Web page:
Being a spendthrift isn’t such a bad thing. In New York State, all trusts are usually considered as spendthrift trusts. Spendthrift trusts do not allow the beneficiary to assign income from the trust or to sell the interest in the trust to another party. This provides some protection from garnishments of creditors.
There are major exceptions to this general rule. Federal tax liens and child support or alimony payments are enforceable. Judgments of creditors against an individual may be enforceable up to ten percent of the value of the trust and claims may be made against any portion of the distribution above what is needed to support the individual. In all other situations, creditors may not attach or garnish the trust and must wait until the beneficiary takes control of an asset.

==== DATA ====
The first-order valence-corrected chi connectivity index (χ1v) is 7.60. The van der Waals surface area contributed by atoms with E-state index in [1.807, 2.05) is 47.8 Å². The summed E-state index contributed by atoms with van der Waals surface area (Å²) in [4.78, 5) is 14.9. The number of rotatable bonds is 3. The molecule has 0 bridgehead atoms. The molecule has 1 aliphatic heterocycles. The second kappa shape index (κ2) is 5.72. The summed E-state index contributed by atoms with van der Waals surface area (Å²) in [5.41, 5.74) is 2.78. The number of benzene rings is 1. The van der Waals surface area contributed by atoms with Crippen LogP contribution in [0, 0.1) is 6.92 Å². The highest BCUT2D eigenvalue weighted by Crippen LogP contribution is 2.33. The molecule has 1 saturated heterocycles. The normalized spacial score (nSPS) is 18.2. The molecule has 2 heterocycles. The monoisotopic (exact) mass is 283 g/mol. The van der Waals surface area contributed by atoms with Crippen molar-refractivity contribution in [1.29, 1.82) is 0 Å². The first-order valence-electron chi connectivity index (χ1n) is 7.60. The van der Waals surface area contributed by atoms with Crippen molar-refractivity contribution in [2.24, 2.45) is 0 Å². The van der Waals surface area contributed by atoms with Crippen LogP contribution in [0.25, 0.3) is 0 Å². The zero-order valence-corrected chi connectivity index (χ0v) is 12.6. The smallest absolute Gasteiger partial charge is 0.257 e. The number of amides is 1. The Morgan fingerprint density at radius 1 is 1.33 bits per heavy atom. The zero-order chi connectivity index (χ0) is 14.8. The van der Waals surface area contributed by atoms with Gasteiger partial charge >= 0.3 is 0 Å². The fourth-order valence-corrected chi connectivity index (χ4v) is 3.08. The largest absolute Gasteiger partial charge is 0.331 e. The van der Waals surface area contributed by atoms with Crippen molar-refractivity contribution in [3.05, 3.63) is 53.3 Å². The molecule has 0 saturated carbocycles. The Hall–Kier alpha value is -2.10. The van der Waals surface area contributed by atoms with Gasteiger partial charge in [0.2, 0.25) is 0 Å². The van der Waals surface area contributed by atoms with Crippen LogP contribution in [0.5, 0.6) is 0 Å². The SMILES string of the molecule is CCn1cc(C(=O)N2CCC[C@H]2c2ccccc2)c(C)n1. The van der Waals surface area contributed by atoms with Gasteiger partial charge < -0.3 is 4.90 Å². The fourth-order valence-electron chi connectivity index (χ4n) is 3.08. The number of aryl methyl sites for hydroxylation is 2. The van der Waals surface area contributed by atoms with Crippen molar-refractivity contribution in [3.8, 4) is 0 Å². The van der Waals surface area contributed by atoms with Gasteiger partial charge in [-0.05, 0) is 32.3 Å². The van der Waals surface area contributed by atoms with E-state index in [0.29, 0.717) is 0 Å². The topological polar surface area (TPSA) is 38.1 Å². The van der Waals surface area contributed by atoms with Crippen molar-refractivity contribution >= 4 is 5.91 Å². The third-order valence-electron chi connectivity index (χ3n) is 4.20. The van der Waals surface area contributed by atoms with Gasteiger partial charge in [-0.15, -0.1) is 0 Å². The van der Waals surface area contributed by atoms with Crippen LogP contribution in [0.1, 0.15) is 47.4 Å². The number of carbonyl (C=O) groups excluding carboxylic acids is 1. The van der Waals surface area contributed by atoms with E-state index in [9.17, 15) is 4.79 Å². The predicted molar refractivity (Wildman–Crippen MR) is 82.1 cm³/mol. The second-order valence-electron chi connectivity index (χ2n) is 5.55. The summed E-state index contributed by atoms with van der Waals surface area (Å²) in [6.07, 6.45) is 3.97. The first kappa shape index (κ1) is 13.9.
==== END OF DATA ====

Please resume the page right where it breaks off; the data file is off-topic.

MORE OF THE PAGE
The incapacitated are likely to not possess appropriate money management skills. There are certain beneficiaries who cannot handle money due to their incompetence. We have all encountered friends or acquaintances who receive a substantial check on Friday who regularly have nothing left on Monday. They have little concept of money and need to be protected from themselves. Spendthrift rules greatly benefit such beneficiaries.
In New York State, you cannot establish a spendthrift trust with yourself as beneficiary to avoid creditors. You can always establish a trust for the benefit of others with the assistance of a qualified estate attorney. Your most important decisions are the name of the beneficiary and the trustee, along with the assets that will be placed into trust. As with any transfer of assets, documentation of the assets and in the case of non-cash assets, recent appraisals will get your plan on the path to fruition.
The Law Offices of Saul Kobrick, P.C. is a member of the American Academy of Estate Planning Attorneys.